This discussion of philosophy is something Vikas finds a lot today, compared to before the lockdown. “Before, conversations were about work; now it’s about memories. So there are a lot of travel symbols like a compass, maps, stars, nature, flowers and wild animals, ”he says. Their industry is also seeing cover-up tattoos, as relationships fall apart during the lockdown. These require some skill, “or else you’ll end up with a black spot.” “People have started to reevaluate life – there is no left, right, front or back.”

But first, disinfect

Most studios have the standard coronavirus protocols people demand – temperature checks; masks, shoe covers and gloves; periodic disinfection, sometimes even during the process, as some works of art can take several hours. “We are seeing people asking for bigger tattoos now because they have the time,” says Raghav Sethi, who runs The Tatoo Shop in Delhi.

This is the best time to get a tattoo, he thinks, because the gyms are closed (you don’t want to stretch the muscles), and most people are indoors, so it’s easy to protect the body. heat and sun tattoo (it takes three weeks to heal). Per capita spending has increased as people who have work are willing to spend up to a lakh, from the amount they have saved on travel, entertainment, commuting, and all related expense costs. at work. “The difference is that I mostly see salaried people entering; not business people or entrepreneurs, ”he said.

While artists agree that people are asking more questions about art and hygiene protocols, Vikas says there will soon be awareness about the more technical aspects of tattooing. “Ask where the needles come from, what ink they use,” he says, adding that the best material comes from the EU because the laws are strict; the worst come from China. A red flag is if the best artists charge 3,000 for a tattoo and someone else quotes a quarter of that rate. It is not only based on the originality of the design and the work, but also on the materials used – it uses an organic and vegan ink that contains thymol, a derivative of thyme that has antiseptic qualities. “Make sure the ink is from a new bottle, because sometimes a studio can use ink that’s already open, to save money. “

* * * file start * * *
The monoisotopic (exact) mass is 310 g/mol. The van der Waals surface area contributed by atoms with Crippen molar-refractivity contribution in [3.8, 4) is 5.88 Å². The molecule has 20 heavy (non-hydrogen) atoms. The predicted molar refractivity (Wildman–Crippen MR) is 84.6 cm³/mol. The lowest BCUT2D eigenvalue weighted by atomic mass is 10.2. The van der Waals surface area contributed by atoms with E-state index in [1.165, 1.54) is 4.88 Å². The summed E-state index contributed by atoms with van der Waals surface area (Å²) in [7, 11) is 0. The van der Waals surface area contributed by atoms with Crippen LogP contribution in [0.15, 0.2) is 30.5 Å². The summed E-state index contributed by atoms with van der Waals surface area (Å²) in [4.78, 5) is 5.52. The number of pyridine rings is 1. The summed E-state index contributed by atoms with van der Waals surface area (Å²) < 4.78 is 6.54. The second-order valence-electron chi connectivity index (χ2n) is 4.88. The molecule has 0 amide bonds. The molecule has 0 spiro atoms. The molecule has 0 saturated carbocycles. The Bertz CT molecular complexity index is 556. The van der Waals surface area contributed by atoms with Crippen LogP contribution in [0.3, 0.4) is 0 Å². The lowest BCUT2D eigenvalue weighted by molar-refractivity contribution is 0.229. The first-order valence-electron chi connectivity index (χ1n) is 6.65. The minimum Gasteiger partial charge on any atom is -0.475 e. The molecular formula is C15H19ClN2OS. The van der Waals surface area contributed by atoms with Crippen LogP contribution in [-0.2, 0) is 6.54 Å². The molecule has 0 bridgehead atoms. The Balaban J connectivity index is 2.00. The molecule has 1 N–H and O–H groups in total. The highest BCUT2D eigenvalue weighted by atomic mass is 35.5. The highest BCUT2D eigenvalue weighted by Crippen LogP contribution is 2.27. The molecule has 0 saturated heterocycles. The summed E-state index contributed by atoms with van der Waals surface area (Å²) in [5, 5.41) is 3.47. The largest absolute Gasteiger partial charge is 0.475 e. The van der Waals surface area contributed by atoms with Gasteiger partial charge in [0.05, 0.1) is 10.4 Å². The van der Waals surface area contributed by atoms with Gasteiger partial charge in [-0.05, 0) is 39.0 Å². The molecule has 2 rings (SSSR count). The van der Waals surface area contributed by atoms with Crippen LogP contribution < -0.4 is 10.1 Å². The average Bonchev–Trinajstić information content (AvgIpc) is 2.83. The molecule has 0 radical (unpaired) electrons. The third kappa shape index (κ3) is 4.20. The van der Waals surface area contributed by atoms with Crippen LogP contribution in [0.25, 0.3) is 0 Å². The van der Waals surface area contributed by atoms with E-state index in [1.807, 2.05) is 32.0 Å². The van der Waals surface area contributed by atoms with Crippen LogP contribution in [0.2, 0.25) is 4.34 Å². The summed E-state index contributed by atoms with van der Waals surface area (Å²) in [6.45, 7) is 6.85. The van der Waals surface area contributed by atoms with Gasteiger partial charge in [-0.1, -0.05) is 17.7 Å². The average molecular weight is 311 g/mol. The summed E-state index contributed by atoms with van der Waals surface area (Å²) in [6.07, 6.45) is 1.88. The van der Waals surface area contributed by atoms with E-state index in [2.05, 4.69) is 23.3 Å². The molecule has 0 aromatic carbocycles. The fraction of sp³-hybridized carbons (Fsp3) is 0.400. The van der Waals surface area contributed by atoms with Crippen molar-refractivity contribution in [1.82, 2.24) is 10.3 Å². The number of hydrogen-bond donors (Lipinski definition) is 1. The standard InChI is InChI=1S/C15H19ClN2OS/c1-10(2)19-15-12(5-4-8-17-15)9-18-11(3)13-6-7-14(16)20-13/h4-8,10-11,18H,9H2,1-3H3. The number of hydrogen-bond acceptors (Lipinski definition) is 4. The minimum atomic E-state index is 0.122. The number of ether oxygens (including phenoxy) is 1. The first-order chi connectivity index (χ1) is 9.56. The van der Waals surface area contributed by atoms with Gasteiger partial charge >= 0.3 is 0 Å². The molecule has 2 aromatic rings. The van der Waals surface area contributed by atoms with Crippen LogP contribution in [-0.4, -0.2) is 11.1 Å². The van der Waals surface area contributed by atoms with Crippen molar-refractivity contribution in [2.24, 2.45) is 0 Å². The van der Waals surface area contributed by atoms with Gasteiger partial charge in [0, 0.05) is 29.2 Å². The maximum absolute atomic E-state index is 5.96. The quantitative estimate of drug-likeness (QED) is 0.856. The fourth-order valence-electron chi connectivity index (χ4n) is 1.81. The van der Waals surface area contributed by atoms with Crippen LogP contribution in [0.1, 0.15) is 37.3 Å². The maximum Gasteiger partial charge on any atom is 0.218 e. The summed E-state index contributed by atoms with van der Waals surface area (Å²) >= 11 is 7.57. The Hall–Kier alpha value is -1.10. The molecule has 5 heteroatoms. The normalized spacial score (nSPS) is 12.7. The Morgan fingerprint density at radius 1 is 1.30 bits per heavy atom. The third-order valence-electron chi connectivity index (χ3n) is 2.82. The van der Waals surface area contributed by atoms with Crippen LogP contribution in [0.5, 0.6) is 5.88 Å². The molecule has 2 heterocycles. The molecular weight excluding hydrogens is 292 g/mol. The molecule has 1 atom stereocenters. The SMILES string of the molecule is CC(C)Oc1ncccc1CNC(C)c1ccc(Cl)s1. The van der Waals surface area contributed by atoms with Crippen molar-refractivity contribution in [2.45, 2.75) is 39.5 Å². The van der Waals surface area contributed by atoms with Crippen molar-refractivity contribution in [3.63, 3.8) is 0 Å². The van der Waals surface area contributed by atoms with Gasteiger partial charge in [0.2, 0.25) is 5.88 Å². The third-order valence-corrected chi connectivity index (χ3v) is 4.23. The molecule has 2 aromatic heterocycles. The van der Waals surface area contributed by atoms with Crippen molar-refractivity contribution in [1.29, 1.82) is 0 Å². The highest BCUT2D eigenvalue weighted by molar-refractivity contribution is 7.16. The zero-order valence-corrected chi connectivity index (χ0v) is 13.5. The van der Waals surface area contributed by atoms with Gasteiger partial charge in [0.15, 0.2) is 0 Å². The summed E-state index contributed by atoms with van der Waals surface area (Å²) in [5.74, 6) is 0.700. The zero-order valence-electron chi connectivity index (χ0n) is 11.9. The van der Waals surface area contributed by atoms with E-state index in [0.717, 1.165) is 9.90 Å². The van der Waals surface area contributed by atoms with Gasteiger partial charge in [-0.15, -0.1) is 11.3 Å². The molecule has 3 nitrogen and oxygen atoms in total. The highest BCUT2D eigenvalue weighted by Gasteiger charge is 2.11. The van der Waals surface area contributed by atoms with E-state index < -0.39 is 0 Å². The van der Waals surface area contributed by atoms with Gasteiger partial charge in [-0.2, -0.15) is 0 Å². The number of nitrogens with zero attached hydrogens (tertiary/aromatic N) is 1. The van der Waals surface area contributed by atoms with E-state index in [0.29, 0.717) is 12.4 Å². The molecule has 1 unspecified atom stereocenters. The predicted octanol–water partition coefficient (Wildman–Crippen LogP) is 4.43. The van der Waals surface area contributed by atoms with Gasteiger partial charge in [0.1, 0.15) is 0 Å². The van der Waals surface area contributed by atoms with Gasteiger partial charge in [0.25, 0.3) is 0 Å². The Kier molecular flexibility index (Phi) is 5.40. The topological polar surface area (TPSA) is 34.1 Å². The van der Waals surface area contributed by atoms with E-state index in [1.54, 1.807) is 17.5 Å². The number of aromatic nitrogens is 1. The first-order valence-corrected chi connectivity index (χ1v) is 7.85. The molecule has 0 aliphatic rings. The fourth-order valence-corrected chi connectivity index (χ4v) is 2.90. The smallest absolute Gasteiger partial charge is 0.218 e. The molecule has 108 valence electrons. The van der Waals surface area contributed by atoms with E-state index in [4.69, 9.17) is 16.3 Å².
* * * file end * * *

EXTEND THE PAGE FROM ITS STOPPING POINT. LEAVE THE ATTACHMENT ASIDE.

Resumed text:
It is this caution that makes tattoo art a thoughtful decision, rather than an impulse today. “We used to bring students in together; today a college student comes with a parent, who wants to ensure cleanliness and safety, ”says Raghav.

The way we are

One of Sethi’s most poignant clients was a doctor in Delhi, who felt the pressure of overwork with postgraduate exams and practice in the intensive care unit of a COVID-19 ward. Last month, she had the tree of life inked, in its roots the initials of its parents, in its leaves the words: “She conquered her demons and bore her scars like wings”.

The doctor says it was his second tattoo, symbolic of his life and struggles. It’s about tapping into your strengths and power: your family and their support, no matter what. “I’m at a point where I’ve achieved whatever I want. I have seen death up close and families losing two or three people at a time, and I am grateful for the life.

Her only request: that she be able to return to her parents, whom she has not seen for six months. “Please take all precautions so that the virus subsides and doctors can see their loved ones again,” she said.